There is an obsession today about eating correct and being fit and it can be experienced as threatening to our social values and interests. Children are very often a reason to moral panic; what examples do we set for our children? All this talk about obesity and being healthy, how might it influence the thinking of a child? I believe mainstream media is a source of moral panic, and so is social media. In mainstream media there are “experts” telling us what and why, and they know how to push the right buttons to get us worried (as well as to listen to their solutions to the problems, aka advertising), and in addition to that we actively debate and share the same news on twitter and facebook. Are we not creating our own panic doing that? I would say at least we are contributing.

We also need to use our common sense. We do not seem to question what the media tells us or why it tells us the stories that it does, we just accept everything. Isn’t it funny how their stories might differ from day to day? Are we worrying about obesity or eating disorders? One day I hear that we are to busy with our careers so we only serve our children McDonalds and the other day I get the impression that “no carbs” are the only option on the menu! Somehow we do not seem to notice, but we discuss obesity and “too skinny models” over the same dinner without noticing, and after dinner we still run to the gym in panic not to keep in shape. Contributing? Yes.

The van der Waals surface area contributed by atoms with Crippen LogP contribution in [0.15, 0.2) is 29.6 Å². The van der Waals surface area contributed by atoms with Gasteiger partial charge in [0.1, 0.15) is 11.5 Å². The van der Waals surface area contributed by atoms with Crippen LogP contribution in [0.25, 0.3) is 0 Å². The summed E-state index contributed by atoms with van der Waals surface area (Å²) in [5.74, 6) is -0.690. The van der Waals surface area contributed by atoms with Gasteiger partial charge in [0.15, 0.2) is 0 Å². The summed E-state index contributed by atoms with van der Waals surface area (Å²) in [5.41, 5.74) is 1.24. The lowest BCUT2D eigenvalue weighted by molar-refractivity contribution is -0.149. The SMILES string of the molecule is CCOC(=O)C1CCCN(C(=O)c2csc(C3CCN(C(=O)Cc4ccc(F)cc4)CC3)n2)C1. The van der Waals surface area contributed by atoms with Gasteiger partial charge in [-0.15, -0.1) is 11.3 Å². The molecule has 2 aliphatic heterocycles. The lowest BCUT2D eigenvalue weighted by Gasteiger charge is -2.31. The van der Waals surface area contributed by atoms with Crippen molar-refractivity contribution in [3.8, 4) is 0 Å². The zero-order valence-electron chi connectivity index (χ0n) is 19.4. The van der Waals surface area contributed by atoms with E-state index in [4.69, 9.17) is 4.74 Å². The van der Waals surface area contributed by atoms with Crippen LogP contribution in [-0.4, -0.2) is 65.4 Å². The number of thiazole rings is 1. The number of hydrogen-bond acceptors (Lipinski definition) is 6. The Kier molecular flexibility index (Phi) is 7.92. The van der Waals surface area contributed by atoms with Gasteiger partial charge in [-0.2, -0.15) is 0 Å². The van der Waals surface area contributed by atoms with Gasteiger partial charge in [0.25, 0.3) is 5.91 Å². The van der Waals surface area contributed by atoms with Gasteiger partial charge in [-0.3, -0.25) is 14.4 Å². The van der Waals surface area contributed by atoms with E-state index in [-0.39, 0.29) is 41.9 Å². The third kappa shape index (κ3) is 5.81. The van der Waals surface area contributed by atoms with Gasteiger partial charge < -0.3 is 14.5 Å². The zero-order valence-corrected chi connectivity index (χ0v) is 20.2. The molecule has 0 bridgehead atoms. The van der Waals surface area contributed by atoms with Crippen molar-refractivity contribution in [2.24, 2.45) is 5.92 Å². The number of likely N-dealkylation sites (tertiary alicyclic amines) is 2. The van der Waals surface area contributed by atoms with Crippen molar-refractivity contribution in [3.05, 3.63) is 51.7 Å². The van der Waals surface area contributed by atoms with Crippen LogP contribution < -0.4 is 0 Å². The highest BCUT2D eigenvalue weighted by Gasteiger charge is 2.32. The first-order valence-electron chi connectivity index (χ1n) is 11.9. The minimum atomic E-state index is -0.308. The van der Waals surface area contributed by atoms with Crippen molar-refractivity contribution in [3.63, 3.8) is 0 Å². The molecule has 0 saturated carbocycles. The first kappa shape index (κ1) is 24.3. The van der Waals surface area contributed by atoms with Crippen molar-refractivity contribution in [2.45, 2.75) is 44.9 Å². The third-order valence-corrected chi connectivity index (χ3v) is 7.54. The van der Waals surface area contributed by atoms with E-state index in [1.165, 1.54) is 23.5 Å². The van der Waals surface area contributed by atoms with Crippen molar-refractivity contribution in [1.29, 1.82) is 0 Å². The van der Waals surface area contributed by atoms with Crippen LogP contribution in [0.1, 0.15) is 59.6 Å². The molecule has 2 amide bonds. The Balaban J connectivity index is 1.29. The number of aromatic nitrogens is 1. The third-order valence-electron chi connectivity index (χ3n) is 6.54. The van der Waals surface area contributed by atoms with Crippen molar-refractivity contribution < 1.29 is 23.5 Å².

We are the ones who sets examples to our children, not the media. We decide what we serve for dinner at home, not the media. There might be bad role models presented in the media, but we have the opportunity to teach them different, in the end it is us who decides if there is a reason for moral panic, not the media.

Reference:

Turnbull, S 2012, BCM110 “Media Issues, Moral Panics and Assignments”, lecture notes, accessed 22/04/2012, eLearning@UOW.